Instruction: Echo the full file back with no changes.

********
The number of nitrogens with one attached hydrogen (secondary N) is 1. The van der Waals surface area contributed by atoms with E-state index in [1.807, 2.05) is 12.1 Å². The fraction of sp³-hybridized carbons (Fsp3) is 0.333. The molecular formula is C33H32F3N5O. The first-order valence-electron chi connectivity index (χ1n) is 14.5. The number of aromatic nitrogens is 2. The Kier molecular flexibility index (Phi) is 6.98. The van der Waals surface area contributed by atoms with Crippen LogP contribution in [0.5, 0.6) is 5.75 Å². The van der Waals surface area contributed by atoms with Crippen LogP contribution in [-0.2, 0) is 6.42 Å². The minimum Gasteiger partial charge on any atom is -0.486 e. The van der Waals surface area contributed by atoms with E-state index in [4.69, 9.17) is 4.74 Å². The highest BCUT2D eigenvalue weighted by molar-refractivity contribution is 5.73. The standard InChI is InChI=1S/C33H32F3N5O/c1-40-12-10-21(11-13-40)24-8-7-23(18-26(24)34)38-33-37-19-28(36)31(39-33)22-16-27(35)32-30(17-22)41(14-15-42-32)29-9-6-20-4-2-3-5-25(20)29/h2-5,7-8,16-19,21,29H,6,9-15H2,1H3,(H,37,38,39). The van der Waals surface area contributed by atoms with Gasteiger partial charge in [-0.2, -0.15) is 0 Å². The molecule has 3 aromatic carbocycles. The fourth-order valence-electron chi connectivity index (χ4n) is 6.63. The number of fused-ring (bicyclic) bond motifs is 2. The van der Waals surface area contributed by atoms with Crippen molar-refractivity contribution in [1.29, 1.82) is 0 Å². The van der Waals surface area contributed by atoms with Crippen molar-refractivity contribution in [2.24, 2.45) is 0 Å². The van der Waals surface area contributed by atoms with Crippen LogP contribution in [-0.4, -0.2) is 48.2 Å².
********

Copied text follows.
The number of nitrogens with one attached hydrogen (secondary N) is 1. The van der Waals surface area contributed by atoms with E-state index in [1.807, 2.05) is 12.1 Å². The fraction of sp³-hybridized carbons (Fsp3) is 0.333. The molecular formula is C33H32F3N5O. The first-order valence-electron chi connectivity index (χ1n) is 14.5. The number of aromatic nitrogens is 2. The Kier molecular flexibility index (Phi) is 6.98. The van der Waals surface area contributed by atoms with Crippen LogP contribution in [0.5, 0.6) is 5.75 Å². The van der Waals surface area contributed by atoms with Crippen LogP contribution in [-0.2, 0) is 6.42 Å². The minimum Gasteiger partial charge on any atom is -0.486 e. The van der Waals surface area contributed by atoms with E-state index in [4.69, 9.17) is 4.74 Å². The highest BCUT2D eigenvalue weighted by molar-refractivity contribution is 5.73. The standard InChI is InChI=1S/C33H32F3N5O/c1-40-12-10-21(11-13-40)24-8-7-23(18-26(24)34)38-33-37-19-28(36)31(39-33)22-16-27(35)32-30(17-22)41(14-15-42-32)29-9-6-20-4-2-3-5-25(20)29/h2-5,7-8,16-19,21,29H,6,9-15H2,1H3,(H,37,38,39). The van der Waals surface area contributed by atoms with Gasteiger partial charge in [-0.2, -0.15) is 0 Å². The molecule has 3 aromatic carbocycles. The fourth-order valence-electron chi connectivity index (χ4n) is 6.63. The number of fused-ring (bicyclic) bond motifs is 2. The van der Waals surface area contributed by atoms with Crippen molar-refractivity contribution in [1.29, 1.82) is 0 Å². The van der Waals surface area contributed by atoms with Crippen molar-refractivity contribution in [2.24, 2.45) is 0 Å². The van der Waals surface area contributed by atoms with Crippen LogP contribution in [-0.4, -0.2) is 48.2 Å².